Life, the great initiator
“If man chooses to pass through a second, spiritual birth it takes place through initiation. The esoteric initiation is based on the thought that there exist several layers of reality that the adept can explore and penetrate. This occurs through initiation.” – Thomas Karlsson from “Qabalah, Qliphoth and Goetic magic”
While reading Ipsissimus by E.A Koetting, a book about initiation in a spiritual context, I could see a lot of similarities with my own views on the link between the physical and the spiritual. The initiations we go through in life are closely related to the spiritual understanding we gain on our path. The name of the book is taken from Aleister Crowley’s Magic in Theory and Practice where he states: “Ipsissimus… is beyond all this and beyond all comprehension.” And in his book E.A Koetting goes on to explain the experiences he went through to gain the spiritual understanding he has today.
I believe we all get initiated regularly. It is usually followed by the realisation that we learnt some valuable lessons. I still remember my first day in high school, the day I was forced by a big guy to measure a girl’s leg with a tiny ruler. Afterwards, I was given a tap on the back and a nod of approval. It was a humiliating experience but acceptable to everyone at the time because it was part of the common initiation practices. Back then, thinking about experiences like that and other similar ones made me negative about initiation.
I turned out to be some sort of a rebel that tried to go against anything that seemed traditional. I saw initiation and similar practices as a form of indoctrination that had the aim of destroying your individuality. Life had to be about freedom, free choice and personalised decision making. Everything turned out to be different. Even when I pitched up for my Drama studies at the University of Pretoria I was being initiated by a guy half my size wearing a feather boa screaming high pitched orders at me.
I feel our need for initiation and our need for suffering are related and sometimes we get a bit confused. Take the martyr for example, the person who chooses to suffer for a cause, very often a spiritual cause. I am against suffering for the sake of being spiritual because I see it as a form of masochistic self-martyrdom. Lots of people suffer by choice, saying to themselves in their heads: “I have to suffer because I want to escape from this karmic cycle I’m in.” This type of suffering seems egotistical to me.
Sometimes suffering happens when you do not ask for it, and it creeps up on you like a monster from some bad horror movie. During the suffering process you feel like your life is ending and you think of all the ways to escape form the nightmare, but afterwards one usually feels that some sort of lesson was learnt. This is the type of suffering that teaches us things. The type of suffering that arrives because of choice and the type that arrives to surprise you, illustrates the difference between egotistical suffering and initiation.
When I think of all the initiation experiences I went through and the examples of initiation that I heard of and read about, some form of suffering is involved. The suffering usually comes as a surprise and it is being dished out by someone or something. The second year after I finished school I went for a very interesting weekend to a place called Rustlers Valley, situated in the mountains of the Eastern Free State on the border with Lesotho. Back then I was a party animal, everything I did in life was aimed towards having fun. On the way there we picked up a hiker, a friendly arty guy with long hair and lots of piercings. He told us about something he had in his pocket that would give me the time of my life.“Rustlers would be dull without it,” he said smiling mischievously. My girlfriend at the time didn’t like the idea, but she knew that there was no way of stopping me having a party. Not long after we arrived, just as we finished setting up camp, the guy presented me with the prize. I ate it without thinking twice;still thinking that a good time awaited me.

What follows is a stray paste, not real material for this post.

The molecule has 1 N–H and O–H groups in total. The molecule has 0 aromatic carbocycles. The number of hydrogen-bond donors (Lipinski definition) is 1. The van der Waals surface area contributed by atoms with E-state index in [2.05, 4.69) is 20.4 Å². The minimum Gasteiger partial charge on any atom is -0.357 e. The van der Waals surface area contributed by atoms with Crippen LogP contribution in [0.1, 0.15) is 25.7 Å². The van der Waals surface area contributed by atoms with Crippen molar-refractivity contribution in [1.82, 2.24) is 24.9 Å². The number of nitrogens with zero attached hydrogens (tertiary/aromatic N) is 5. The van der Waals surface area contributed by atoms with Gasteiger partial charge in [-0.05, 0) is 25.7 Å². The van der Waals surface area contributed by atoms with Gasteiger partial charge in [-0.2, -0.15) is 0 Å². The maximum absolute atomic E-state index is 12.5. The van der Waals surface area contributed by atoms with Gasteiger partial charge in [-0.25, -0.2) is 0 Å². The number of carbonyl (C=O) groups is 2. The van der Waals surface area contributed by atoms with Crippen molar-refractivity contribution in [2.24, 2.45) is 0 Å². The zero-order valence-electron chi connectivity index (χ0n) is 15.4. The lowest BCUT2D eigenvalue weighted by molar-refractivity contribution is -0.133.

Well, it was an experience that gave new meaning to the concept of suffering. My benefactor looked disappointed seeing me so “out of it” and disappeared for the rest of the time. There I was, next to my worried girlfriend hearing how trees were talking to me, hearing people’s thoughts and seeing how spirits invaded people uninvited all the time influencing their behavior and the sort. The worst thing about it was that I had no control over it. I was a spectator watching a nightmare unfolding in front of my eyes.
It took me nearly two full days to recover from the experience after which I was sitting with some emotional baggage. My girl left me because of the whole episode, and I had to deal with the things that I saw on my own. I had to talk to someone but I had the idea that no one would have been able to help me, I was on my own. It was difficult working through the experience and also letting go of the baggage that seemed to weigh heavy on me at the time. Now, when I look back Irealise I learnt a lot about myself and others and a lot about the spiritual world. I know things that I only know because I had that experience. I see the experience as one of the initiations that life made me go through to grow and to make me who I am.
I understand now that initiation is not a bad thing. We have to conquer obstacles to move forward and we have to learn from the hard experiences in our lives. Life is the great initiator and we are the initiates. We can achieve the ability to soar like an eagle, to fly higher than what we think is humanly possible.We just have to go through the initiations to get the right of passage and then we can spread our wings.